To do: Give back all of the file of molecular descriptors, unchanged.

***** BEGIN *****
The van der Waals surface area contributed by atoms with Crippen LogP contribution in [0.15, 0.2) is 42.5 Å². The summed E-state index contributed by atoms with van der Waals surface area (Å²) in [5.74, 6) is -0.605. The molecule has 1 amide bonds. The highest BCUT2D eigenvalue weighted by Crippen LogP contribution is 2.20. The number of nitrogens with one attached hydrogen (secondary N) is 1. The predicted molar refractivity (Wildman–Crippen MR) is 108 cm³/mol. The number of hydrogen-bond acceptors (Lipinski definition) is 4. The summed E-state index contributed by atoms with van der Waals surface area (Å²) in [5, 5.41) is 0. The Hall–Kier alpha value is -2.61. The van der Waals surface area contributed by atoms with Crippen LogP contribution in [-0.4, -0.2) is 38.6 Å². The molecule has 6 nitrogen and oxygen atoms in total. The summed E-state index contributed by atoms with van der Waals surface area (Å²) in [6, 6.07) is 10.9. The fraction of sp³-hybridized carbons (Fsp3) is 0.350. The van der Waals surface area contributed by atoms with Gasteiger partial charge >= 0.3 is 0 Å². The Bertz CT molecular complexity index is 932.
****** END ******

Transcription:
The van der Waals surface area contributed by atoms with Crippen LogP contribution in [0.15, 0.2) is 42.5 Å². The summed E-state index contributed by atoms with van der Waals surface area (Å²) in [5.74, 6) is -0.605. The molecule has 1 amide bonds. The highest BCUT2D eigenvalue weighted by Crippen LogP contribution is 2.20. The number of nitrogens with one attached hydrogen (secondary N) is 1. The predicted molar refractivity (Wildman–Crippen MR) is 108 cm³/mol. The number of hydrogen-bond acceptors (Lipinski definition) is 4. The summed E-state index contributed by atoms with van der Waals surface area (Å²) in [5, 5.41) is 0. The Hall–Kier alpha value is -2.61. The van der Waals surface area contributed by atoms with Crippen LogP contribution in [-0.4, -0.2) is 38.6 Å². The molecule has 6 nitrogen and oxygen atoms in total. The summed E-state index contributed by atoms with van der Waals surface area (Å²) in [6, 6.07) is 10.9. The fraction of sp³-hybridized carbons (Fsp3) is 0.350. The van der Waals surface area contributed by atoms with Gasteiger partial charge >= 0.3 is 0 Å². The Bertz CT molecular complexity index is 932.